Photography and Copyright: The Definitive Guide

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​So, you can take beautiful pictures. Maybe you want to post them online or even start selling your work. Maybe you already are selling your work. Naturally, you have questions. How do you protect your work? Do you need to? Do you own the copyright? Let’s clear it up.

Table of Contents

I took this picture. Is it mine? Or can anyone use it?

According to the U.S. Copyright Office,
Ownership of a “copy” of a photograph – the tangible embodiment of the “work” – is distinct from the “work” itself – the intangible intellectual property. The owner of the “work” is generally the photographer or, in certain situations, the employer of the photographer. Even if a person hires a photographer to take pictures of a wedding, for example, the photographer will own the copyright in the photographs unless the copyright in the photographs is transferred, in writing and signed by the copyright owner, to another person. The subject of the photograph generally has nothing to do with the ownership of the copyright in the photograph. If the photographer is no longer living, the rights in the photograph are determined by the photographer’s will or passed as personal property by the applicable laws of intestate succession.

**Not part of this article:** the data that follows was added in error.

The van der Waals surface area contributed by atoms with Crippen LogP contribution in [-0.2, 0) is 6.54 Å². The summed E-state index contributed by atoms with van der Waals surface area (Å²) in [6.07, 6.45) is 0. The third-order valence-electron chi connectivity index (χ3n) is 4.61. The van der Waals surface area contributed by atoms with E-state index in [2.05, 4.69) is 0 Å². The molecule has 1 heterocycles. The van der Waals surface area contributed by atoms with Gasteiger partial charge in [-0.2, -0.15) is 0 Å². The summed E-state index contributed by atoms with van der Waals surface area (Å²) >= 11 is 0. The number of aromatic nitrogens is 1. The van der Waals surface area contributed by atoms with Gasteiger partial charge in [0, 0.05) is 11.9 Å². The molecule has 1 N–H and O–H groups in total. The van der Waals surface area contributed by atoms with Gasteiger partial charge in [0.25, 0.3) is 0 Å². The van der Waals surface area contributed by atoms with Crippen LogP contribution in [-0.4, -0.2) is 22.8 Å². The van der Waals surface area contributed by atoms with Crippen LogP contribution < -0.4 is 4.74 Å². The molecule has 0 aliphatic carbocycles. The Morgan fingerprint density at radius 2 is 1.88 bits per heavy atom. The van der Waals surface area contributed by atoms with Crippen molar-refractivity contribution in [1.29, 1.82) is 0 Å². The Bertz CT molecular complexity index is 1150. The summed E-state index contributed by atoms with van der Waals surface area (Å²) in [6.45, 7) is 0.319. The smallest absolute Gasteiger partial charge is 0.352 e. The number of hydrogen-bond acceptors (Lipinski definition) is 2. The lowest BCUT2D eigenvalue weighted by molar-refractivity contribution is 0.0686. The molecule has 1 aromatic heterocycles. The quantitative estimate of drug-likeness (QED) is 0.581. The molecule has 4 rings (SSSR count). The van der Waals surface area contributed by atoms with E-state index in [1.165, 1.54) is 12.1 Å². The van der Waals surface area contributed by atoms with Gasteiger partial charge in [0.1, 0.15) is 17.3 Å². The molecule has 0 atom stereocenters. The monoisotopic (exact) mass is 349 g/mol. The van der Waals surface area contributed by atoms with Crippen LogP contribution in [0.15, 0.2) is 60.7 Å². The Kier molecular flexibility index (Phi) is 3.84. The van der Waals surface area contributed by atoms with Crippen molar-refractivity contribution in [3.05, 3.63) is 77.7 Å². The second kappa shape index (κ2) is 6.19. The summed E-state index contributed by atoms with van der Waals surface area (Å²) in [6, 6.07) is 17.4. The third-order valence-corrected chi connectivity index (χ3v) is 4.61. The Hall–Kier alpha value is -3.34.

​In short, as soon as you snap the picture, it is copyrighted, and you own it. The only way that changes is if you transfer your copyright in writing and with your signature. That’s not all there is to copyright, though. There is more to the story when it comes to protecting your work against infringement.

Copyright Notice

This is a statement placed on your photos that informs the public you are claiming ownership of your work. To have a proper copyright notice there must be the copyright symbol ©, the word “Copyright” or “Copr.”, the year of creation or publication (if published), and your name or a recognizable abbreviation. Copyright notice is completely optional but has some benefits.

According to the U.S. Copyright Office,

  • It puts potential users on notice that copyright is claimed in the work.
  • For published works, notice may prevent a defendant from attempting to limit liability for damages or injunctive relief based on an “innocent infringement” defense.
  • It identifies the copyright owner at the time of first publication for parties seeking permission to use the work.
  • It identifies the year of first publication, which can be used to determine the term of copyright for anonymous or pseudonymous works or works made for hire.
  • It may prevent the work from becoming an “orphan” by identifying the copyright owner or specifying the term of copyright. Orphan works are original works of authorship for which prospective users cannot identify or locate copyright owners to request permission.

Example of copyright notice.

Copyright Registration

This is the key factor in protecting your work against copyright infringement. But what is it?